Beaver Falls, PA – The stakes will be raised beginning next year when Geneva joins Westminster in the Presidents’ Athletic Conference. But for the two long-time rivals, they weren’t waiting around for one more year to play another thriller in the long-time history that dates back to 1898. In the most recent chapter, Geneva rallied from 13 points down to come away with an 83-80 decision at Metheny Fieldhouse on Saturday night.
Westminster opened a 13 point lead at 32-19 on Ryne Murray’s jump shot with 9:30 remaining in the first half. The Golden Tornadoes rallied late in the half to pull back within one point at 42-41 after 20 minutes of play. “We really came on strong defensively late in the half,” said head coach Jeff Santarsiero. “That was a big part of the game and of our season and our guys really responded well.”
Geneva finally took its first lead at 54-52 on a Ryan Burns lay-up with 12:07 to play in the game. The Golden Tornadoes extended their lead to 11 points at 63-52 with 6:38 left to play. To Westminster’s credit, it continued to work and rallied back to tie the score at 76 when Murray canned a three-point field goal at the 1:14 mark. Zac Northen, Burns and Bryan Hill all made key free throws down the stretch to preserve the victory. “I couldn’t be more proud of these guys,” said Santarsiero. “They really responded well after a disappointing loss the other night. We got back to what makes us successful and that is simply working hard.”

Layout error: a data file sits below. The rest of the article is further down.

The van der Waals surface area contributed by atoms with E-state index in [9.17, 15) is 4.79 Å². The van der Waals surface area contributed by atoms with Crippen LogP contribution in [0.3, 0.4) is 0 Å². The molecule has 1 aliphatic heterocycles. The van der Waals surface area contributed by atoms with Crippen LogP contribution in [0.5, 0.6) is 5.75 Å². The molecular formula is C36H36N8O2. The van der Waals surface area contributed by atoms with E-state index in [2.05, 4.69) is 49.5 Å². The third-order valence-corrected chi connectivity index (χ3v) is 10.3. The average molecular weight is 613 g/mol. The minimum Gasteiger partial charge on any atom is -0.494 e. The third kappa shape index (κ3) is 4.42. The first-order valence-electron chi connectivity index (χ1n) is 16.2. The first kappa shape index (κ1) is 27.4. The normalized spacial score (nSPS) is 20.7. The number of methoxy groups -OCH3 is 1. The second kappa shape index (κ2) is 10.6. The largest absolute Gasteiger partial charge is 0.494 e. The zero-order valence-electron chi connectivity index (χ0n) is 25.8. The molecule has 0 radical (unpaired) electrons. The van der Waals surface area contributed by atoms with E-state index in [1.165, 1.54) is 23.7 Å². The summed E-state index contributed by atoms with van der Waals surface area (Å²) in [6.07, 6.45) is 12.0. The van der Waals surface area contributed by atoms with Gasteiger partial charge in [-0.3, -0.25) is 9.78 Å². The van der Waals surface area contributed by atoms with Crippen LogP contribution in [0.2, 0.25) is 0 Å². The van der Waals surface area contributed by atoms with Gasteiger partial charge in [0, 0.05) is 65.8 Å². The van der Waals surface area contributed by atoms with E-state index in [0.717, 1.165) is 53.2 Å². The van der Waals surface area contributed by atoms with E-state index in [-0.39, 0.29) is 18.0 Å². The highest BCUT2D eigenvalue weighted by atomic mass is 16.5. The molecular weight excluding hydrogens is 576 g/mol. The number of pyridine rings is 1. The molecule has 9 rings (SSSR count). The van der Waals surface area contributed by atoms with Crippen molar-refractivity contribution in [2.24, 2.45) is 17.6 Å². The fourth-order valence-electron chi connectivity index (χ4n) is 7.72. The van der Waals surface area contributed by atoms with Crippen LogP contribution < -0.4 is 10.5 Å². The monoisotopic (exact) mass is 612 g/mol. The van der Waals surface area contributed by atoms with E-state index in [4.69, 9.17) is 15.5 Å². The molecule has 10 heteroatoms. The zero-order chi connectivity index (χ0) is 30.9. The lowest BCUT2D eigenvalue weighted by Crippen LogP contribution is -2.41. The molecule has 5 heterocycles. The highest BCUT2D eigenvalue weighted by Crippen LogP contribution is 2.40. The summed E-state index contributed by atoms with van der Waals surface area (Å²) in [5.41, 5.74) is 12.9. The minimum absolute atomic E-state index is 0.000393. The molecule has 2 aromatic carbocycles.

Greg McDivitt picked up his fourth double-double of the season with 21 points and 12 rebounds. Kyle McDermott added 19 points, while Ryan Burns was huge off the bench with 14 points on 6-7 shooting from the field. For Westminster, Craig Hannon scored 22 points to lead five Titans in double figures.
Geneva will enjoy a week off before playing a pair of games at the Malone College Tournament beginning with a game against St. Francis, IL on Friday night. Geneva won’t return home until a date with Penn State Beaver on December 16th.
Geneva prepares students for a wide range of environmental careers through a B.S. degree in environmental science and an engineering concentration in environmental technology.